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Set the Table

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Picture Shoot for a colorful and aesthetically pleasing meal when you set the table. More colors usually means more vitamins, minerals, and nutrients. * This is part of a year-long series called “52 Weeks to Eating better than Ever”. Click on the side bar for more information and to read the previous essays.

When was the last time you set the table?  It’s not as common as it used to be, for certain.  I can remember growing up we did set the table in the evening, but it became less common over time.  This is important, because as formality has declined in our culture, obesity and poor eating habits have risen and I believe there is a connection.  Mindless and sloppy eating increases caloric intake, decreases food quality, and lowers the overall standards in the way we approach food. 
 
One major task we have in our efforts to eat healthier is to raise awareness, to raise consciousness, and to elevate the experience of eating back to its due importance.  And I’m talking about the whole aspect, from farm to table, and not neglecting the table.  Setting the table is a good metaphor for being more aware of what it is we are doing when we eat.  It’s not something you would typically think of, but increasing the formality with which we approach food can help us eat better.  Setting the table, so to speak, creates more order in the experience.  It raises our mindfulness, and that’s important because mindless eating often means poor health.
 
We get angry, so we eat junk food to feel better.  We plan our day poorly, so we’re starving and have nothing to eat at home and so we get fast food instead.  After a long day, we reach straight for the bag of chips to feel better.  We stuff our face quickly, gorging ourselves, not even taking the time to enjoy eating.  We drink to avoid dealing with problems, and the problems never go away.  These are all common experiences we have with eating (and drinking).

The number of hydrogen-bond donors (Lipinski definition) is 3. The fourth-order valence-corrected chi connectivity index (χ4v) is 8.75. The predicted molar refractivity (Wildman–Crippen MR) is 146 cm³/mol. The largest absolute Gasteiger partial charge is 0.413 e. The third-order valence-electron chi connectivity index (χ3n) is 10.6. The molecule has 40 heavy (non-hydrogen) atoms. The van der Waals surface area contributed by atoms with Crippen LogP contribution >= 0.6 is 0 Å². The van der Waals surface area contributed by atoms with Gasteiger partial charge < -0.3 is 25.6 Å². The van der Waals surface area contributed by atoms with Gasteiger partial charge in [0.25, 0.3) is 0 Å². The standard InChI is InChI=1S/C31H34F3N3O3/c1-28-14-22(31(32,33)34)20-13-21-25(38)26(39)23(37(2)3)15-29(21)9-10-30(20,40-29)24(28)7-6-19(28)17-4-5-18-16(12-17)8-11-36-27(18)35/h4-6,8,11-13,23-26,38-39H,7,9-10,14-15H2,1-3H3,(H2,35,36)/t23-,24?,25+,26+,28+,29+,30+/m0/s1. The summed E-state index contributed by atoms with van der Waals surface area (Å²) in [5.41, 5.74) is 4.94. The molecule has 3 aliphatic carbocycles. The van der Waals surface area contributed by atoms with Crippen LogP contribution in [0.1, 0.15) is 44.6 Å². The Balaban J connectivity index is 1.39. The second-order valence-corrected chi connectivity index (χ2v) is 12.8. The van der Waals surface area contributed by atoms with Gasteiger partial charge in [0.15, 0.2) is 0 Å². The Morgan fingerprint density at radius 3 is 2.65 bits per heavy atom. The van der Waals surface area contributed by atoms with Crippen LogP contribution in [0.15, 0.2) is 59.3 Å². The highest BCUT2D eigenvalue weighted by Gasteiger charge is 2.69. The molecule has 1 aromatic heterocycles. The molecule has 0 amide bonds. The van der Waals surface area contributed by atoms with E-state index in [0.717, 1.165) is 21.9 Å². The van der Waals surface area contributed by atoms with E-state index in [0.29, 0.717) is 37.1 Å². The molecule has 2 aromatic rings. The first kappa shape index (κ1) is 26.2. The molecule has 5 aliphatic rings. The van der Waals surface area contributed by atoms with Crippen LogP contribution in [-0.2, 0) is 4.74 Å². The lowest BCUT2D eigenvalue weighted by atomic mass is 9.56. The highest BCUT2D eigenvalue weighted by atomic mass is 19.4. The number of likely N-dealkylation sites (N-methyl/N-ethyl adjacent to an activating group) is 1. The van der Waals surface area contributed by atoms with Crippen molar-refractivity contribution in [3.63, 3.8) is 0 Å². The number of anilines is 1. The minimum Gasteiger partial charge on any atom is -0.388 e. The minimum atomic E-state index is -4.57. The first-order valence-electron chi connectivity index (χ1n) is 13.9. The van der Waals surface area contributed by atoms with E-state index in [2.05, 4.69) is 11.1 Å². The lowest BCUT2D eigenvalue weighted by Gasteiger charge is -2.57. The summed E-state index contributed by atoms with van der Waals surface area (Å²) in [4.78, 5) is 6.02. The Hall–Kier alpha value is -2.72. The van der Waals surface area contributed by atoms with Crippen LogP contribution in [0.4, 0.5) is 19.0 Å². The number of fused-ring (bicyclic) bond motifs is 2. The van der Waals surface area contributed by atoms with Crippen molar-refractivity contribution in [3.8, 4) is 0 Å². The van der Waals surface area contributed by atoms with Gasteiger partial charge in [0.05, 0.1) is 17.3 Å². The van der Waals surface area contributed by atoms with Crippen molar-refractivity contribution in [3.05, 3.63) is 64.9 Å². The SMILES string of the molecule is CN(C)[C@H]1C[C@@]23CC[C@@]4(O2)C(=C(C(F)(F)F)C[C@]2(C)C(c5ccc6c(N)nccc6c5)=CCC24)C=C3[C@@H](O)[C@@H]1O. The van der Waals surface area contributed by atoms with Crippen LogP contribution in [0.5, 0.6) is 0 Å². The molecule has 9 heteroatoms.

I’m not recommending that we need to necessarily have a complicated and stuffy type of formality when we eat, but I am recommending slowing down and preparing a meal in a proper way.  This slowing down can give us a chance to catch up with other people, enjoy our food, and eat less.  We aren’t animals and we don’t have to act like it when we eat, slopping our way quickly through a messy meal.  Let’s plan a meal, set the table a bit, and sit down and savor and enjoy it.  Let’s take our time.  
 
We are all ritual creatures, there’s no way to escape it.  Even though life is much less formal and prescribed than it once was, it is still a series of rituals.  We shake hands, we go to work, we put on clothes, we address people in a certain way, we dress the way we dress.  The man or woman who “doesn’t care about rituals” even has a ritual – that of not caring about rituals!  Even if we have rituals that are doing us harm, they are still rituals.  Why not have healthy rituals?  
 
Setting the table needs to make a comeback because it raises our lifestyle to a healthier and higher level. It reinforces the idea that food and eating are important, and that breaking bread is a special form of communion. This has nothing to do with pretense and everything to do with keeping our dignity, sanity, and health.  It creates order out of chaos, and chisels out a joyful moment in a day that may or may not have been so joyous.  Set the table, serve a healthy meal, and then sit back and enjoy.  
 
Read next: The “Religion of Health”

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ABOUT AUTHOR SCOTT GODWIN

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